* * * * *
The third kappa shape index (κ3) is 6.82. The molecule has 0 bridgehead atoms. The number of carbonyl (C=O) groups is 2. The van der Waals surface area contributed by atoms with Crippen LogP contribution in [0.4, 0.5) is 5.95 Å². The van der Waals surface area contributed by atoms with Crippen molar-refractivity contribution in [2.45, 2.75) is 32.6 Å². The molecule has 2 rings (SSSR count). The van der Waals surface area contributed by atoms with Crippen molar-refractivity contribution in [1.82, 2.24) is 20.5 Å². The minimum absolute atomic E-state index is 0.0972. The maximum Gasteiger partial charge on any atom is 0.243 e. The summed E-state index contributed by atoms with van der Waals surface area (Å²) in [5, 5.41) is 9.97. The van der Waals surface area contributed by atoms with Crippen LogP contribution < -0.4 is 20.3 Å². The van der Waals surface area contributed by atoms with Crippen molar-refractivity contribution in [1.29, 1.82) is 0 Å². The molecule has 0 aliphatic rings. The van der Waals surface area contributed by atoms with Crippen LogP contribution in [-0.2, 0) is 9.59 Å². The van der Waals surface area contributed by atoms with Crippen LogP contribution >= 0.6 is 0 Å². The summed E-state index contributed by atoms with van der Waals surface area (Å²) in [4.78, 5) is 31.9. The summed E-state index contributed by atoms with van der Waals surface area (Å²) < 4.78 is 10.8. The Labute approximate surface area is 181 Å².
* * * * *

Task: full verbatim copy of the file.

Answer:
The third kappa shape index (κ3) is 6.82. The molecule has 0 bridgehead atoms. The number of carbonyl (C=O) groups is 2. The van der Waals surface area contributed by atoms with Crippen LogP contribution in [0.4, 0.5) is 5.95 Å². The van der Waals surface area contributed by atoms with Crippen molar-refractivity contribution in [2.45, 2.75) is 32.6 Å². The molecule has 2 rings (SSSR count). The van der Waals surface area contributed by atoms with Crippen molar-refractivity contribution in [1.82, 2.24) is 20.5 Å². The minimum absolute atomic E-state index is 0.0972. The maximum Gasteiger partial charge on any atom is 0.243 e. The summed E-state index contributed by atoms with van der Waals surface area (Å²) in [5, 5.41) is 9.97. The van der Waals surface area contributed by atoms with Crippen LogP contribution < -0.4 is 20.3 Å². The van der Waals surface area contributed by atoms with Crippen molar-refractivity contribution in [1.29, 1.82) is 0 Å². The molecule has 0 aliphatic rings. The van der Waals surface area contributed by atoms with Crippen LogP contribution in [-0.2, 0) is 9.59 Å². The van der Waals surface area contributed by atoms with Crippen LogP contribution >= 0.6 is 0 Å². The summed E-state index contributed by atoms with van der Waals surface area (Å²) in [4.78, 5) is 31.9. The summed E-state index contributed by atoms with van der Waals surface area (Å²) < 4.78 is 10.8. The Labute approximate surface area is 181 Å².